Nov 25, 2007
Conservatives in the U.S. are targeting universities because they are
perceived to be places where ideas that undermine Western
Twenty years ago, like thousands of other young Indians before and
after, I went to the United States as a post-graduate student. I went
because I wanted to see the world and because I wanted to be a
writer, a novelist. Certainly, one could be a novelist without going
to the U.S., or for that matter going away at all. It was just that
for me going was important. When I went, I did not know how long I
would stay, or even whether I would finish my course of study. Half a
lifetime later, I have written two novels. I also have a Ph.D., have
written a scholarly book and articles, and am still in an American
university not as a student now, but as someone who, aside from
writing novels, teaches and does research on American and
postcolonial literature and films. To some extent, this is simply a
way to make a living pay the rent, put rice on the table, support
my movie habit. But there surely are other ways to make a living, and
if I have stayed on, it is also because I have wanted to. Not just
necessity but desire too has played its part.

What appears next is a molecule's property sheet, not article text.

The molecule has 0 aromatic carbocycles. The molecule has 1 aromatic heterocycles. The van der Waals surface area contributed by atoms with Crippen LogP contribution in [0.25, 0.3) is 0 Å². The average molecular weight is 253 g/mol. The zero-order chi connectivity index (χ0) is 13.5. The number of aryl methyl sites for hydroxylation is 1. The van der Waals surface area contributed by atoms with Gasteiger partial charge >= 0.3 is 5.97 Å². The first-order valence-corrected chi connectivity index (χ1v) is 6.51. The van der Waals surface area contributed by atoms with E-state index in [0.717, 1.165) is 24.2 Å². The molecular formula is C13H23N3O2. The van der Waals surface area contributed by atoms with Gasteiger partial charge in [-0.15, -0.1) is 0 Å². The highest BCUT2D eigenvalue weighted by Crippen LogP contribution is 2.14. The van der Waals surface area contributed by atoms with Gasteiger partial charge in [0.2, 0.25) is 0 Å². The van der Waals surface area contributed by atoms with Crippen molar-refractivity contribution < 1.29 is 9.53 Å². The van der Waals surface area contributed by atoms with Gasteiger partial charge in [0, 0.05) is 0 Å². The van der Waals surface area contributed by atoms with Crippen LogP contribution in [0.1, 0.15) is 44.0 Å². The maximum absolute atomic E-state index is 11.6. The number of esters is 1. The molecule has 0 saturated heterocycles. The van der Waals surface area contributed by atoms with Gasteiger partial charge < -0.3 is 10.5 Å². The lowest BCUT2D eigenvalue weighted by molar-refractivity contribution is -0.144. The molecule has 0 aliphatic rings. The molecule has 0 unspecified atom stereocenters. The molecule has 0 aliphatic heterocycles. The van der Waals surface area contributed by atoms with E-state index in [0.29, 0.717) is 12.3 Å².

Everyone knows about great American universities like Harvard or
Stanford. However, the real achievement of the American higher
education system is not to be found in such universities alone, but
rather in the system as a whole. Virtually every one of the 50 States
of the U.S. has its own elaborate public university system, often a
combination of large research universities and smaller teaching
oriented community colleges. The best of these University of
California at Berkeley or University of Texas at Austin rival the
Harvards and Stanfords in their teaching and research and in their
influence over the public life of the country.
Now, all is not well in this immense system. A storm has broken out
across the country's many university campuses. Since widespread
opposition to the Vietnam War on campuses in the 1960s and 70s,
conservatives have perceived the influence of universities and
colleges to be liberal or, even worse, radical. They have seen the
university as a place where values antithetical to American
conservatism flourish where American foreign policy is routinely
criticised, where support for radical feminism and homosexual
lifestyles abounds, where there is unthinking acceptance of
entitlements for African Americans and other racial minorities.
For many conservatives, the American university has become an
institution devoted to systematically brainwashing young and
impressionable minds with ideas that undermine the Western and
Christian traditions on which the country was founded. Instead of
celebrating the great tradition of European literature and
philosophy, these conservatives complain, professors are engaged in
trashing the Western classics or else teaching inferior books like
those of Guatemalan Nobel Peace Prize winner Rigoberta Menchu. Where
is Plato? Thomas Aquinas? Shakespeare? Vanished, neglected, or else
attacked for what they stand for. So claim many influential
conservatives, and now mad as hell, as the Americans say they have
come to do battle to try and take the university back.
One of the shrillest of these battling conservatives is David
Horowitz. Through the David Horowtiz Freedom Center, an organisation